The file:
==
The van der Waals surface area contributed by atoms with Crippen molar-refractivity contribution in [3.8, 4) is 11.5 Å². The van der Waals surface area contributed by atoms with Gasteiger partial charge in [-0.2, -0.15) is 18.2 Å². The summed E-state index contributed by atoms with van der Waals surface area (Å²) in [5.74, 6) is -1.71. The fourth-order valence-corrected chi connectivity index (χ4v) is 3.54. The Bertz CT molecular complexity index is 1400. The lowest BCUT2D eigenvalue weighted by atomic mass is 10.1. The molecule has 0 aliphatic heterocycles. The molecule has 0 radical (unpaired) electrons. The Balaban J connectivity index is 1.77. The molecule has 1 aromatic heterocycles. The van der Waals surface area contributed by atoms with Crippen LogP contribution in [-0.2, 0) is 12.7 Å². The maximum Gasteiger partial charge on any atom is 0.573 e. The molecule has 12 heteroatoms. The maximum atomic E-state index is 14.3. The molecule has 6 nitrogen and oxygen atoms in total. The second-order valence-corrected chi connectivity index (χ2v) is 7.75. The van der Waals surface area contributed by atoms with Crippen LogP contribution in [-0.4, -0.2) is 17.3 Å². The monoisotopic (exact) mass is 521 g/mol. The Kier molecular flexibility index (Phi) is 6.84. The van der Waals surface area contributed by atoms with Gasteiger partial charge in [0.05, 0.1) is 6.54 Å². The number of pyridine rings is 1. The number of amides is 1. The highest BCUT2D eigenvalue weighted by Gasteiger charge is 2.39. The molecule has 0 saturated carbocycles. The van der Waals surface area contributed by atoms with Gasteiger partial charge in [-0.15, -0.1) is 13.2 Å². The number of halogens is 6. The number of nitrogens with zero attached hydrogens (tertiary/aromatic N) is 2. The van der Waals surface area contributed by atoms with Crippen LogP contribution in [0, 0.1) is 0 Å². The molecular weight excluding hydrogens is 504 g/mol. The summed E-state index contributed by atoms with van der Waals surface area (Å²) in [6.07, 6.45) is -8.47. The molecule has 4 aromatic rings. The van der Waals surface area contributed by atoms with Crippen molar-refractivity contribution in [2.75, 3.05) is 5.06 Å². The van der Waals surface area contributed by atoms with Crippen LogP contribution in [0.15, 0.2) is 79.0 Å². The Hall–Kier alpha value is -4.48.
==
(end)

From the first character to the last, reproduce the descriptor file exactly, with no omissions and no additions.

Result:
The van der Waals surface area contributed by atoms with Crippen molar-refractivity contribution in [3.8, 4) is 11.5 Å². The van der Waals surface area contributed by atoms with Gasteiger partial charge in [-0.2, -0.15) is 18.2 Å². The summed E-state index contributed by atoms with van der Waals surface area (Å²) in [5.74, 6) is -1.71. The fourth-order valence-corrected chi connectivity index (χ4v) is 3.54. The Bertz CT molecular complexity index is 1400. The lowest BCUT2D eigenvalue weighted by atomic mass is 10.1. The molecule has 0 aliphatic heterocycles. The molecule has 0 radical (unpaired) electrons. The Balaban J connectivity index is 1.77. The molecule has 1 aromatic heterocycles. The van der Waals surface area contributed by atoms with Crippen LogP contribution in [-0.2, 0) is 12.7 Å². The maximum Gasteiger partial charge on any atom is 0.573 e. The molecule has 12 heteroatoms. The maximum atomic E-state index is 14.3. The molecule has 6 nitrogen and oxygen atoms in total. The second-order valence-corrected chi connectivity index (χ2v) is 7.75. The van der Waals surface area contributed by atoms with Crippen LogP contribution in [-0.4, -0.2) is 17.3 Å². The monoisotopic (exact) mass is 521 g/mol. The Kier molecular flexibility index (Phi) is 6.84. The van der Waals surface area contributed by atoms with Gasteiger partial charge in [0.05, 0.1) is 6.54 Å². The number of pyridine rings is 1. The number of amides is 1. The highest BCUT2D eigenvalue weighted by Gasteiger charge is 2.39. The molecule has 0 saturated carbocycles. The van der Waals surface area contributed by atoms with Gasteiger partial charge in [-0.15, -0.1) is 13.2 Å². The number of halogens is 6. The number of nitrogens with zero attached hydrogens (tertiary/aromatic N) is 2. The van der Waals surface area contributed by atoms with Crippen LogP contribution in [0, 0.1) is 0 Å². The molecular weight excluding hydrogens is 504 g/mol. The summed E-state index contributed by atoms with van der Waals surface area (Å²) in [6.07, 6.45) is -8.47. The molecule has 4 aromatic rings. The van der Waals surface area contributed by atoms with Crippen molar-refractivity contribution in [2.75, 3.05) is 5.06 Å². The van der Waals surface area contributed by atoms with Crippen LogP contribution in [0.15, 0.2) is 79.0 Å². The Hall–Kier alpha value is -4.48.